U.S. employers should not be put to the burden of recruiting for candidates in shortage-designated jobs. A simple print-out of the screen shot from the government's forthcoming database showing the lack of workers in the occupational classification should be all that's needed for U.S. Citizenship and Immigration Services to approve an employment-based immigrant visa petition. Thus, DOL's current PERM labor certification procedure could be eliminated.
Moreover, there should be no change in current H-1B requirements relieving all but H-1B dependent employers and willful violators from the duty to recruit for these nonimmigrant visas. As I explained to NPR's Martin Kaste:
These [H-1B] hires have to happen very quickly. The job imperatives that the customers impose are so time-sensitive, that [advance recruitment simply] can't work.
So let us now face the question posed in the title of this post:
Will the new labor-business accord produce an immigration death panel? The answer is "NO" -- as long as political influence and hackery is kept out of the equation and algorithms digesting state- and employer-fed job openings and hiring data are allowed to produce up-to-the-minute reports of shortage occupations.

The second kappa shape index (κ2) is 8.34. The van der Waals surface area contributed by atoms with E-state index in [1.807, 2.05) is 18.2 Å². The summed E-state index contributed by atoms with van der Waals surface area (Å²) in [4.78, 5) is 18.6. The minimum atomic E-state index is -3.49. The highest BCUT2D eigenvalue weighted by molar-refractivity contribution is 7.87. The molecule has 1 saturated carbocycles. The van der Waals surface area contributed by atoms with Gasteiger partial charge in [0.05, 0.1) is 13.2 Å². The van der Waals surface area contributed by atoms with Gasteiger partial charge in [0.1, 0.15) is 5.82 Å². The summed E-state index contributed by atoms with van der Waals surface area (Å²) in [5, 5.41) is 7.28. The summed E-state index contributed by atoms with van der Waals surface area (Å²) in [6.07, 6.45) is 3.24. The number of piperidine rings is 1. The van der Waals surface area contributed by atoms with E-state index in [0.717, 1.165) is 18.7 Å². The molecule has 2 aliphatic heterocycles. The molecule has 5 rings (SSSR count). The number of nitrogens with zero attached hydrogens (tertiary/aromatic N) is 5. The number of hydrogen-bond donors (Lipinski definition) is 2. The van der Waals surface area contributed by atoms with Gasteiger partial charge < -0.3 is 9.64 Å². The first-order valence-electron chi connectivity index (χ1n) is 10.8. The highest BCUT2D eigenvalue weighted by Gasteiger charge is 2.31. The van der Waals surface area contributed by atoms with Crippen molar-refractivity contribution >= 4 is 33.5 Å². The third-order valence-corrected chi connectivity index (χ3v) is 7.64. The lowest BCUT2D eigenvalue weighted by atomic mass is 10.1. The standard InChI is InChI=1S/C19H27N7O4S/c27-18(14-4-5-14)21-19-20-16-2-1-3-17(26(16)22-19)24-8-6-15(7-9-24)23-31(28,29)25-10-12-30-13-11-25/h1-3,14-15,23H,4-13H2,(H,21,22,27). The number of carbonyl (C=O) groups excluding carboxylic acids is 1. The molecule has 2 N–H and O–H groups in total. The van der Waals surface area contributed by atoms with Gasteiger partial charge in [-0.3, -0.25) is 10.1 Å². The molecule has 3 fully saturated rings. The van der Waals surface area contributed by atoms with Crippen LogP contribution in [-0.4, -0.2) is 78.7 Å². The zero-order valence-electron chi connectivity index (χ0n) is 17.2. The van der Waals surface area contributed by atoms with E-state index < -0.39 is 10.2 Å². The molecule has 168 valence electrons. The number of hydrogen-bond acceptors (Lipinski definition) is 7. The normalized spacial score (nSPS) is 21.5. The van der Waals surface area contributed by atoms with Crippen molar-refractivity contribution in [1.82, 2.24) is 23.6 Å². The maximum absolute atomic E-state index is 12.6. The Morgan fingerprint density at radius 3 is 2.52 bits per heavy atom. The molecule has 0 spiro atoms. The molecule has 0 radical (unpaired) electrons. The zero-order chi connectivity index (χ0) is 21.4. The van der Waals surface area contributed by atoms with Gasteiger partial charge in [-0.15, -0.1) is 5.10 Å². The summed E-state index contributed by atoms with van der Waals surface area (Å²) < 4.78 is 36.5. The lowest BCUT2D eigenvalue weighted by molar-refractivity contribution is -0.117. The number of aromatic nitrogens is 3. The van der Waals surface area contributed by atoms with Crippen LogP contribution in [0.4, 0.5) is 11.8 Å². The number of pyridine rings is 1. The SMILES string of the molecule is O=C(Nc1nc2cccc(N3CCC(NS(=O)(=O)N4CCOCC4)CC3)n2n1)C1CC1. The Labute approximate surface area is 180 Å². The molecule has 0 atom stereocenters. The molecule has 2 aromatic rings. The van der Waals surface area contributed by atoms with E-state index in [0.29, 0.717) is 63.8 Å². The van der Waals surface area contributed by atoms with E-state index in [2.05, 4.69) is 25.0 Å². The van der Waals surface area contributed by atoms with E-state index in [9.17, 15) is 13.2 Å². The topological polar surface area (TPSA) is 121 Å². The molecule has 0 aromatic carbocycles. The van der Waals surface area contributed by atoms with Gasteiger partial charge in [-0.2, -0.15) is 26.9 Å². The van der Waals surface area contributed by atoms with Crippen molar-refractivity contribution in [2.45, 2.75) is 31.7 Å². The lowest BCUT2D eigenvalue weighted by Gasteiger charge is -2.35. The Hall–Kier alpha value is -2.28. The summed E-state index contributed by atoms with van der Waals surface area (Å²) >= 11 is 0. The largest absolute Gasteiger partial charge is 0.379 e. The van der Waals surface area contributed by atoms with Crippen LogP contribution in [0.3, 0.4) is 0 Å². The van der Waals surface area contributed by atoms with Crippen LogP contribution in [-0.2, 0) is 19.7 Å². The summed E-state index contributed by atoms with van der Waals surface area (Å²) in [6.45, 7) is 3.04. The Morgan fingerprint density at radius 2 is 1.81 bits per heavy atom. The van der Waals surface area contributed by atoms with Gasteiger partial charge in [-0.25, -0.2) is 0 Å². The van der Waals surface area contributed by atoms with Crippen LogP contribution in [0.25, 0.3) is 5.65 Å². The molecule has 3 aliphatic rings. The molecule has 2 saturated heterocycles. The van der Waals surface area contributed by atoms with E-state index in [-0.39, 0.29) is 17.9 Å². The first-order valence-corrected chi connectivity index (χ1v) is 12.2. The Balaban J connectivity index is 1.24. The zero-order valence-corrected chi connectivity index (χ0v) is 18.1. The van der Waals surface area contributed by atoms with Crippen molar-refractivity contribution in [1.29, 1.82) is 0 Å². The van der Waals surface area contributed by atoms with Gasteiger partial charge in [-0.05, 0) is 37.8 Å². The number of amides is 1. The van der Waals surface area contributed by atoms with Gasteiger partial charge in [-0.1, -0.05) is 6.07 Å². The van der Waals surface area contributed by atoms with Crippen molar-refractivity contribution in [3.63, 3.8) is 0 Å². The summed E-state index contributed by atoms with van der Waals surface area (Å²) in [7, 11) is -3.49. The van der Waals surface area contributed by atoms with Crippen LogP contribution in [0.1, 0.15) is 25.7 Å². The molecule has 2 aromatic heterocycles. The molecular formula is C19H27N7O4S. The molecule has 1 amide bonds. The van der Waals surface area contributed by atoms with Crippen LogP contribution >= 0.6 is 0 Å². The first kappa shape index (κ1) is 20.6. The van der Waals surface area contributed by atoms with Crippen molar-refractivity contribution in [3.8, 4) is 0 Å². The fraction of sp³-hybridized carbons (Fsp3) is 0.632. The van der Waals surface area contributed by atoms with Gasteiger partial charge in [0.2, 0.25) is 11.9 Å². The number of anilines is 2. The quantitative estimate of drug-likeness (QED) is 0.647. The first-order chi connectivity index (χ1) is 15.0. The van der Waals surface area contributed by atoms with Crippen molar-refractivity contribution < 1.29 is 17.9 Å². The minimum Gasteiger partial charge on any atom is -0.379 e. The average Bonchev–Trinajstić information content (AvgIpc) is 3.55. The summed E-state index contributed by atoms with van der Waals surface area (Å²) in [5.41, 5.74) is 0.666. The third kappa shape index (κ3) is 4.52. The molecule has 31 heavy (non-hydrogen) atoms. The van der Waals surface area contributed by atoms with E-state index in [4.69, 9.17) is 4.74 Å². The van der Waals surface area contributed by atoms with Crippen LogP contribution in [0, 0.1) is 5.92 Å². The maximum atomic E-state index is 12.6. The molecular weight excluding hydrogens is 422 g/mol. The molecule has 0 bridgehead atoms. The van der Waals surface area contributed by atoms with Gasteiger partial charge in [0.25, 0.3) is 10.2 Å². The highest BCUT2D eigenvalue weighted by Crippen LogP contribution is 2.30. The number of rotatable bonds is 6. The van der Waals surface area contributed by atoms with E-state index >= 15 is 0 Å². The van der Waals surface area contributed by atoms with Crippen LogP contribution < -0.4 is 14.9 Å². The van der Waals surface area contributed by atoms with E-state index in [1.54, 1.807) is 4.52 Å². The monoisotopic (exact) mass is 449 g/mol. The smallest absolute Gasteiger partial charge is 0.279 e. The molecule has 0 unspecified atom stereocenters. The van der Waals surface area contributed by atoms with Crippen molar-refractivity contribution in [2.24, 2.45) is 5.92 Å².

But an economy-killing immigration death panel it will assuredly be -- a veritable Dr. Caligari's cabinet -- if instead a "bureau in a federal executive agency . . . [is] established [merely] to inform Congress and the public about these issues."
Winston Churchill, whose mother was American (Jennie Jerome of Brooklyn), could just as well have been speaking about the components of comprehensive immigration reform. Instead he was commenting on the Allies' post-World War II plans for world governance when, in the summer of 1942 with the war yet unwon, he said:
This quote came to mind as I pondered two recent developments, one widely reported and the other probably unseen by most. The first involves the various and sundry cart-before-the-horse discussions in the House and Senate and at 1600 Pennsylvania Avenue about essential elements of comprehensive immigration reform (CIR). The second is a Securities and Exchange Commission (SEC) press release announcing the filing of a civil complaint against a promoter and two LLCs alleging a scam involving over 250 Chinese investors reportedly duped into entrusting a total of $155 million in the hopes of gaining U.S. permanent residency under the EB-5 employment-creation immigrant visa category.